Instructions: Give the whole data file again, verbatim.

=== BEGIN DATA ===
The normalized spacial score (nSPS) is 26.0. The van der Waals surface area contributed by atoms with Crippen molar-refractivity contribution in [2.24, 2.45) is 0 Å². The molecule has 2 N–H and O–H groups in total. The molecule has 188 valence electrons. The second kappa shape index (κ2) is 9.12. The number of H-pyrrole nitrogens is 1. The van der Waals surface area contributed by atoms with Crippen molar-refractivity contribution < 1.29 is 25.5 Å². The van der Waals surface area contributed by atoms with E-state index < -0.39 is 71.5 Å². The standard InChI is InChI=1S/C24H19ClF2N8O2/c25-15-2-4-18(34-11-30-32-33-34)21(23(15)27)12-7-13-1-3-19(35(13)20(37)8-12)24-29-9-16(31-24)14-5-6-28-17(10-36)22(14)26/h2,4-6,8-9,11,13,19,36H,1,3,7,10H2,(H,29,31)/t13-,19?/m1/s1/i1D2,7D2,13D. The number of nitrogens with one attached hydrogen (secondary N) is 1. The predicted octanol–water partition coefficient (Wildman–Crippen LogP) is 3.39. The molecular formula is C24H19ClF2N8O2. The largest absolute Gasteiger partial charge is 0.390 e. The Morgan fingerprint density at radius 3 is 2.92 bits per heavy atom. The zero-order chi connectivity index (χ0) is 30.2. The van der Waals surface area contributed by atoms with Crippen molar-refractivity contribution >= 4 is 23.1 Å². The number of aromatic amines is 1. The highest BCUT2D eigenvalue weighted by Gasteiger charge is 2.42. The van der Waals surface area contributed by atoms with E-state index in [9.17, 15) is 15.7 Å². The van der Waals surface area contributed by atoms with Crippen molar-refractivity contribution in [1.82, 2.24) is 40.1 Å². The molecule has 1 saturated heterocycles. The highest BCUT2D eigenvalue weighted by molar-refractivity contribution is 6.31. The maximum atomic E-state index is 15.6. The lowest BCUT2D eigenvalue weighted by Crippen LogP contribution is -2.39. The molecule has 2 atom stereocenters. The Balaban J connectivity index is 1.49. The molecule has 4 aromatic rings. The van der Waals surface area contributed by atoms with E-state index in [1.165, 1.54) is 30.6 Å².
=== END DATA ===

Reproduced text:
The normalized spacial score (nSPS) is 26.0. The van der Waals surface area contributed by atoms with Crippen molar-refractivity contribution in [2.24, 2.45) is 0 Å². The molecule has 2 N–H and O–H groups in total. The molecule has 188 valence electrons. The second kappa shape index (κ2) is 9.12. The number of H-pyrrole nitrogens is 1. The van der Waals surface area contributed by atoms with Crippen molar-refractivity contribution < 1.29 is 25.5 Å². The van der Waals surface area contributed by atoms with E-state index < -0.39 is 71.5 Å². The standard InChI is InChI=1S/C24H19ClF2N8O2/c25-15-2-4-18(34-11-30-32-33-34)21(23(15)27)12-7-13-1-3-19(35(13)20(37)8-12)24-29-9-16(31-24)14-5-6-28-17(10-36)22(14)26/h2,4-6,8-9,11,13,19,36H,1,3,7,10H2,(H,29,31)/t13-,19?/m1/s1/i1D2,7D2,13D. The number of nitrogens with one attached hydrogen (secondary N) is 1. The predicted octanol–water partition coefficient (Wildman–Crippen LogP) is 3.39. The molecular formula is C24H19ClF2N8O2. The largest absolute Gasteiger partial charge is 0.390 e. The Morgan fingerprint density at radius 3 is 2.92 bits per heavy atom. The zero-order chi connectivity index (χ0) is 30.2. The van der Waals surface area contributed by atoms with Crippen molar-refractivity contribution >= 4 is 23.1 Å². The number of aromatic amines is 1. The highest BCUT2D eigenvalue weighted by Gasteiger charge is 2.42. The van der Waals surface area contributed by atoms with E-state index in [9.17, 15) is 15.7 Å². The van der Waals surface area contributed by atoms with Crippen molar-refractivity contribution in [1.82, 2.24) is 40.1 Å². The molecule has 1 saturated heterocycles. The highest BCUT2D eigenvalue weighted by molar-refractivity contribution is 6.31. The maximum atomic E-state index is 15.6. The lowest BCUT2D eigenvalue weighted by Crippen LogP contribution is -2.39. The molecule has 2 atom stereocenters. The Balaban J connectivity index is 1.49. The molecule has 4 aromatic rings. The van der Waals surface area contributed by atoms with E-state index in [1.165, 1.54) is 30.6 Å².